Dyspraxia is a condition, generally present in early childhood, that affects motor skills. Occasionally, it can be caused by traumatic brain injury, but in most cases, the cause is unknown. It affects many aspects of development and learning, and in infants, a hesitancy to crawl, difficulty learning to use cups and utensils, and walking delays may signify early symptoms. Since each child is unique, however, developmental delays may not be noted.
Specific statistics on how many people are affected by dyspraxia are difficult to find because the condition is often undiagnosed. Estimates range from 2% to 10% of the population. Males make up about 70-80% of diagnosed cases.
As the child ages, other aspects of this condition can develop. Children may be hypersensitive to clothing, or brushing teeth or hair. Writing is very difficult. Peer relationships are frequently stunted because of obsessive or paranoid behaviors. Other kids often single out dyspraxic children in the school setting, which can lead to a lifetime of loneliness.
Additionally, maintaining focus in the classroom is challenging for dyspraxia sufferers. Most marked is the tendency towards clumsiness, and the condition was at one time labeled “clumsy child” syndrome. Fortunately, this term has largely been dropped, since it merely contributes to the social stigma these children may face.
Since both their fine and gross motor skills are affected, dyspraxic children have difficulties in competitive sports, learning to ride a bike, and navigating through busy public forums like malls or schoolyards. Learning to tie shoes or dress easily can also be affected. These skills, which seem so difficult to attain for a child with this condition, cause increasing frustration for the child. Undiagnosed children may act out and display immaturity in social settings.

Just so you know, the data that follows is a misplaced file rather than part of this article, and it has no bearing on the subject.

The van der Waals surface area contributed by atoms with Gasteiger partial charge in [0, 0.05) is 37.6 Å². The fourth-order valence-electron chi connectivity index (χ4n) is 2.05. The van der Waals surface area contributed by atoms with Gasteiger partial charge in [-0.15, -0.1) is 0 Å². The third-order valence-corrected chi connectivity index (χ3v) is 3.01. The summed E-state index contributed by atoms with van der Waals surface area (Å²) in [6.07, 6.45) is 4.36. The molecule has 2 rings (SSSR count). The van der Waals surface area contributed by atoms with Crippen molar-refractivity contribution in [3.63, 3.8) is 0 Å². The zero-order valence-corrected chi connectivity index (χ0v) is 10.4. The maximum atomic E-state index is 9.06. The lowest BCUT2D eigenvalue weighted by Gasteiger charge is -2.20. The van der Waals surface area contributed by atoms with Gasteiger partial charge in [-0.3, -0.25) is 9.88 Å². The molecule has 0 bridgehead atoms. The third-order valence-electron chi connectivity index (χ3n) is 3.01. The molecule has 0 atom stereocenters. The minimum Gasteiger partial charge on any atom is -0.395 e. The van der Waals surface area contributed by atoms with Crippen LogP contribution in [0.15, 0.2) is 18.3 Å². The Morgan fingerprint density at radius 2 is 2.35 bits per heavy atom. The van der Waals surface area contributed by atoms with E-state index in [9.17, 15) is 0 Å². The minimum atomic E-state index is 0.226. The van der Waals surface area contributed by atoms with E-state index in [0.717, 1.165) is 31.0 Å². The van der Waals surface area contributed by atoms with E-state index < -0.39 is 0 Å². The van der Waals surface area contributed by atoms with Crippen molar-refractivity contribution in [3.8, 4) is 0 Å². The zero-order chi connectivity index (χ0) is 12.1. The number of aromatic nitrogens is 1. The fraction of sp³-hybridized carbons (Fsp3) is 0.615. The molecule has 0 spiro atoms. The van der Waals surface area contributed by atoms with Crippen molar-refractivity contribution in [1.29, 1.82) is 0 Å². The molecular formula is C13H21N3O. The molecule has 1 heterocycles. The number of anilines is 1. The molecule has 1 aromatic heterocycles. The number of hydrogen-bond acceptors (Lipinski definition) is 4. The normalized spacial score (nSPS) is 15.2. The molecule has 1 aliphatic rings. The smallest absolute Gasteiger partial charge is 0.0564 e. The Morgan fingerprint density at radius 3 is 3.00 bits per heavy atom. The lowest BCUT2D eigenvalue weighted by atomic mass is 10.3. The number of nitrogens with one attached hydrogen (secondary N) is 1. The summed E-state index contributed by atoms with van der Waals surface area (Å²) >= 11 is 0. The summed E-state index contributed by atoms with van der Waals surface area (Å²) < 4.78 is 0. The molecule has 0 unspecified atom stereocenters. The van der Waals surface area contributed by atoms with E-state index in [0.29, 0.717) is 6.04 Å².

Children with this condition are often accused of not trying, though in fact, they are often trying very hard. They are typically quite intelligent, and fully capable of understanding that despite their best efforts, their work is not comparable to the work of other children. Poor organizational skills, difficulty with spelling, and laborious writing increase the frustration of the child and can lead to significant depression. Dyspraxia is also linked to ADHD, which can increase problems at home and at school.
Dyspraxia in adults can create challenges with everyday activities and expectations. Driving is often difficult, and cleaning and cooking can be demanding, as can remembering appointments. Dyspraxic adults can also have difficulty controlling the pitch and articulation of their voice and are easily misunderstood by others. Keeping a job can be one of the most taxing hurdles and can cause great frustration and depression.
An early diagnosis of dyspraxia is key to helping both children and adults manage this condition. Neurologists diagnose this condition by studying the child's development and physical history, and by performing learning tests. Since the problem does not signify a lack of intelligence, those who evolve coping skills can be extremely successful later in life. Early interventions include occupational therapy to address motor coordination, speech therapy, and possibly play therapy for children, or traditional therapy for adults. Parenting the dyspraxic child requires a great deal of patience and understanding.
Dyspraxic adults who understand and are able to communicate with employers and friends about their condition often lead normal lives and have productive and satisfying jobs and relationships. If undiagnosed until adulthood, however, the long burden of social stigma and the sense of failure may require therapy before success is achieved. Many support groups exist for both adults and children to assist in coping.